“I’m bored,” she says.
“Go and be bored somewhere else,” I answer (I’m witty like that). I should have known she was coming. My foot’s been acting up all weekend and like a sailor feels the sea in his bones I get impending annoyance in my foot. She sighs like a child. She’ll be kicking the chair legs next. I put down my pencil. “What is it?”
“Read a book.”
“Read them again.”
But no this is that special sort of boredom that needs company. I remember being bored once, I had to wait three hours for a lift and by an unlikely chain of events I had no book (as I’d suggested), no music, nothing. Not a thing had been open, it had been then boxing day, and I in Victoria. If I had not had a colossal backpack I would have walked the twelve miles home, but I did, so I didn’t. In the end – this was twenty-something years back – I managed to phone someone I hadn’t been meant to be seeing to keep me company until the father of the one I was supposed to came to pick me up. Different times, different person.
“What you doing?” says Mme Roux.
Nothing at the moment, because you’re here. The sprouts are being made ready for bed now Q is home. My day has been crowded with seeing to them in the morning and as much work as could be managed before an appointment in the afternoon, funnily enough about my foot – so I should have known. I’ve got pictures to draw, pieces to write. There are games to prepare. I might like to eat to at some point. I am never, not ever, bored. Ever. I know people who could never live a life of leisure. I could. There are worlds to write and places to portray, people to meet and none of them as it happens, real. There are always things for me to do, and other things too when I’m doing those things. If I actually have an hour to myself then I can always crack on with learning a foreign language and having an ear for German I went for Spanish. Which is hard.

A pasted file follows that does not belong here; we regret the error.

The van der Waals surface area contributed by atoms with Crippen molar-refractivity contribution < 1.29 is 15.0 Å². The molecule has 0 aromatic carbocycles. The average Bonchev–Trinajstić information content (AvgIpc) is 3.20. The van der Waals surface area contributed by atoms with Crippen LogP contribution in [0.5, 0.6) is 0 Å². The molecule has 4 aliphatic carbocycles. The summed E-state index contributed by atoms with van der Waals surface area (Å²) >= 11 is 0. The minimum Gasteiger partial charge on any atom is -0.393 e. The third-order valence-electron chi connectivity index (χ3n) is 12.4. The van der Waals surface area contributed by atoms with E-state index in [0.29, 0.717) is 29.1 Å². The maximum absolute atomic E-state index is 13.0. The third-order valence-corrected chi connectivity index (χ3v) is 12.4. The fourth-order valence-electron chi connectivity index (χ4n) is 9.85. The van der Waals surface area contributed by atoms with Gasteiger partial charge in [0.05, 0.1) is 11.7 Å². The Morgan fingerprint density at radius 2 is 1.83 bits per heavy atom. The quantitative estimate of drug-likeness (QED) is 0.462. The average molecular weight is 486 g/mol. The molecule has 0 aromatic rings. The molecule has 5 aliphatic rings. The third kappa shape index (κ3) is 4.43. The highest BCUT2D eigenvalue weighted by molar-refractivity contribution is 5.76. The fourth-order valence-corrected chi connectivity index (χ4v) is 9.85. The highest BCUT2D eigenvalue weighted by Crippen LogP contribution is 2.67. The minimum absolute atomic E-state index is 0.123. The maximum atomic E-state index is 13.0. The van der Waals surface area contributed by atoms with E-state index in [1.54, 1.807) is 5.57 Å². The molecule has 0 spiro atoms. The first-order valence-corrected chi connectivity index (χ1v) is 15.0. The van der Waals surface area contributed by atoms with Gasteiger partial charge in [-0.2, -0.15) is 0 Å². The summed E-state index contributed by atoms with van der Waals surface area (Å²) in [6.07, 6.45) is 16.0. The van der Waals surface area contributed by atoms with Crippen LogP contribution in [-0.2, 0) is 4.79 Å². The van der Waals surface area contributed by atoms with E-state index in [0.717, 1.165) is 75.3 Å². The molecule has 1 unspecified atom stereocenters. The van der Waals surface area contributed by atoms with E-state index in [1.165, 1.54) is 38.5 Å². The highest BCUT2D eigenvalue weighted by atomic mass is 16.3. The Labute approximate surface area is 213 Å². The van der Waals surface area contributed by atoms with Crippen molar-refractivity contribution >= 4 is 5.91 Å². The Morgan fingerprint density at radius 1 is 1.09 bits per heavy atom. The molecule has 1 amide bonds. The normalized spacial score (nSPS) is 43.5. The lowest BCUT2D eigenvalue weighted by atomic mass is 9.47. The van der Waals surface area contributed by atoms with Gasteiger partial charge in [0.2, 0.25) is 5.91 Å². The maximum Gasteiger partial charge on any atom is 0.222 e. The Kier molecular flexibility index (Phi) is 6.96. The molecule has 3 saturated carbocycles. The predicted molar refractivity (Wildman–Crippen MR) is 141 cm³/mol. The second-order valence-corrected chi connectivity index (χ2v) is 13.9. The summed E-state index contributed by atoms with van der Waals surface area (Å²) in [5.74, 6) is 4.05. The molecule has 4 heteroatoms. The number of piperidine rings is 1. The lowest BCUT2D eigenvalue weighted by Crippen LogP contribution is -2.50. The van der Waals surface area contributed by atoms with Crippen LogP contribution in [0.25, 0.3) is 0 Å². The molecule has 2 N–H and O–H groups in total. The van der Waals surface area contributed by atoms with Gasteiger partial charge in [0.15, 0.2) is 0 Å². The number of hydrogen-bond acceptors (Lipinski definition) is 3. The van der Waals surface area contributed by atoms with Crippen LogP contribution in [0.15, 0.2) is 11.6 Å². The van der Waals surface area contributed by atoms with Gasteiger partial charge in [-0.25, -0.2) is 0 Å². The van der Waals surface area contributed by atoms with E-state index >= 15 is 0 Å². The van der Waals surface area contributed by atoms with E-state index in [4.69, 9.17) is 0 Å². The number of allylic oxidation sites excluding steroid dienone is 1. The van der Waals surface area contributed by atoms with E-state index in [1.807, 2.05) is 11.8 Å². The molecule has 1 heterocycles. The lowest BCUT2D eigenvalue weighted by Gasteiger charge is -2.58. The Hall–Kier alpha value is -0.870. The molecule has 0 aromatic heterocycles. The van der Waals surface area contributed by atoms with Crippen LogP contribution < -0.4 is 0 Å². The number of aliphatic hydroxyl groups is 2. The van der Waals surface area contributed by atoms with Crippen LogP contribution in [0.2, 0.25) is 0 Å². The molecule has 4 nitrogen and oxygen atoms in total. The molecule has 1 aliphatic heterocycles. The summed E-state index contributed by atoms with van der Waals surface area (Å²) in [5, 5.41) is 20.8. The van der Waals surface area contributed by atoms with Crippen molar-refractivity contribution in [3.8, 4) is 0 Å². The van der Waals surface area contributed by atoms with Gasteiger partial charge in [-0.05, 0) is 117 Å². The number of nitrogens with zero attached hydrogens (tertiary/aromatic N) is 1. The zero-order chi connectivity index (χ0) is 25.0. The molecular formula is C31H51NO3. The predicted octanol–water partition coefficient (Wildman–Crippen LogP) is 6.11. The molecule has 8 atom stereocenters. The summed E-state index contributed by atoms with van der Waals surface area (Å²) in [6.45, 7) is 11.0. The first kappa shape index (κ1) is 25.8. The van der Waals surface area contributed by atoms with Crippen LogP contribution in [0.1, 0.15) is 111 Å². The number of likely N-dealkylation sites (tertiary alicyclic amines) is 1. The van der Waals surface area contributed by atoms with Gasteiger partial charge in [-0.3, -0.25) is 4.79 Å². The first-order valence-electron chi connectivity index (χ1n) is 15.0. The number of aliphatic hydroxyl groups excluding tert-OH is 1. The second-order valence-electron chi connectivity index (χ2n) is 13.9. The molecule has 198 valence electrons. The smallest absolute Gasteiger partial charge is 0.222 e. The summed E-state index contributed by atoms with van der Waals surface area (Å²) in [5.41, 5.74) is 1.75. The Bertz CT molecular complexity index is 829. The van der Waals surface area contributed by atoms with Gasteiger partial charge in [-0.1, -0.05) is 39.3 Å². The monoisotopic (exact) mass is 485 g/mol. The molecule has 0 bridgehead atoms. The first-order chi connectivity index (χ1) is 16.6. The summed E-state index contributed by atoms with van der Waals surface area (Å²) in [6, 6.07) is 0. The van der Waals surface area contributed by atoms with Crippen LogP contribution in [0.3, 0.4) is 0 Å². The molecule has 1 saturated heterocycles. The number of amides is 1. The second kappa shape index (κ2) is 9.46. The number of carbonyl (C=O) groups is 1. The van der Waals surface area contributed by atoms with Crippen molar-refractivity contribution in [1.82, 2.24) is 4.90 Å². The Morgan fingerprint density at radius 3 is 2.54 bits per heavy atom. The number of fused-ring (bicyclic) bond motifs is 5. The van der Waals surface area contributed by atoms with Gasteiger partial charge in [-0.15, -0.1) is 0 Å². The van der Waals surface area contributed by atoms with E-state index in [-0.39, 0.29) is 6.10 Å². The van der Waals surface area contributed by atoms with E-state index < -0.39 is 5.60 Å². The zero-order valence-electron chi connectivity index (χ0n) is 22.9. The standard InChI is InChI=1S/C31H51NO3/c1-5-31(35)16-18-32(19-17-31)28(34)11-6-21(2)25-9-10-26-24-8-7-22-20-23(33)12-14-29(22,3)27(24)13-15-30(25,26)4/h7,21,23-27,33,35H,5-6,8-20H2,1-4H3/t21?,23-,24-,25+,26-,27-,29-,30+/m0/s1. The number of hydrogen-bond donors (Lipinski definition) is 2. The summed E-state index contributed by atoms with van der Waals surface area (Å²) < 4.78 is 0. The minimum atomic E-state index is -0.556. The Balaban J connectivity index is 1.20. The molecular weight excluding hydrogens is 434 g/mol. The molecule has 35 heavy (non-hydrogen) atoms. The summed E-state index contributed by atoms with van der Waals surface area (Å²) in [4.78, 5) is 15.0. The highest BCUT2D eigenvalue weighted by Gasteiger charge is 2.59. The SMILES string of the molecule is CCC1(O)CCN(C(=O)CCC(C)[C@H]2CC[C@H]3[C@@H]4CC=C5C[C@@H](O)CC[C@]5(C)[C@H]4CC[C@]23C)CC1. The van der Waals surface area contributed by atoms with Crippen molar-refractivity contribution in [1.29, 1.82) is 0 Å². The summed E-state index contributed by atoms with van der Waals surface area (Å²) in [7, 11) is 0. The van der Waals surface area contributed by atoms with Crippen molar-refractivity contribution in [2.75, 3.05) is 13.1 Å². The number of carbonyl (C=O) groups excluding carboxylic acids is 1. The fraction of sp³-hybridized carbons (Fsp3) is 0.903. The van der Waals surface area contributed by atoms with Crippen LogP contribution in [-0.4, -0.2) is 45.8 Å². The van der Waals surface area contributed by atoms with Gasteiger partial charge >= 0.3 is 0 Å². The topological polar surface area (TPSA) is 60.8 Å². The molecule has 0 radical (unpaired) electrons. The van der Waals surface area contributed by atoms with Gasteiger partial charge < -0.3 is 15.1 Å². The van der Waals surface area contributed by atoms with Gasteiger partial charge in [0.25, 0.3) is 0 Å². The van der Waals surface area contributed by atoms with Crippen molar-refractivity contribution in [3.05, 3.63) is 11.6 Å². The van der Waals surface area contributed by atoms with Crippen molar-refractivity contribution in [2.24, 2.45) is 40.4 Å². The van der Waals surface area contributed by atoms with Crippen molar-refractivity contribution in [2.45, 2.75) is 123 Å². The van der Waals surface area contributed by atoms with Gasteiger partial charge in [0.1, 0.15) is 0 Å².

“Can’t we have an adventure?”
“No, no we really can’t,” I say. It’s my anniversary soon, fifteen years, I’ve got to crack on with making the gift this evening. I can’t be stumbling over lost valleys, not again. Or run from Cossacks, or throw an egg at Matisse (not our finest hour). I am never bored, and not least because if ever I could ever, ever, get everything done, then there’s everything else I could do too. Galton & Simpson made Hancock spend a brilliantly conceived half-hour with Sid where they did nothing but bicker and sigh on a long, empty Sunday afternoon.
So don’t tell me you’re bored. Don’t post, write or semaphore me that you’re bored.
It bores me. “And you,” I say.
Fuck it, I put my pencils away. I put the pad in its folder. Mme Roux looks up, she grins. I’m going to bake rock cakes. She can’t make toast, that’ll bore her silly.
Hopefully bore her away.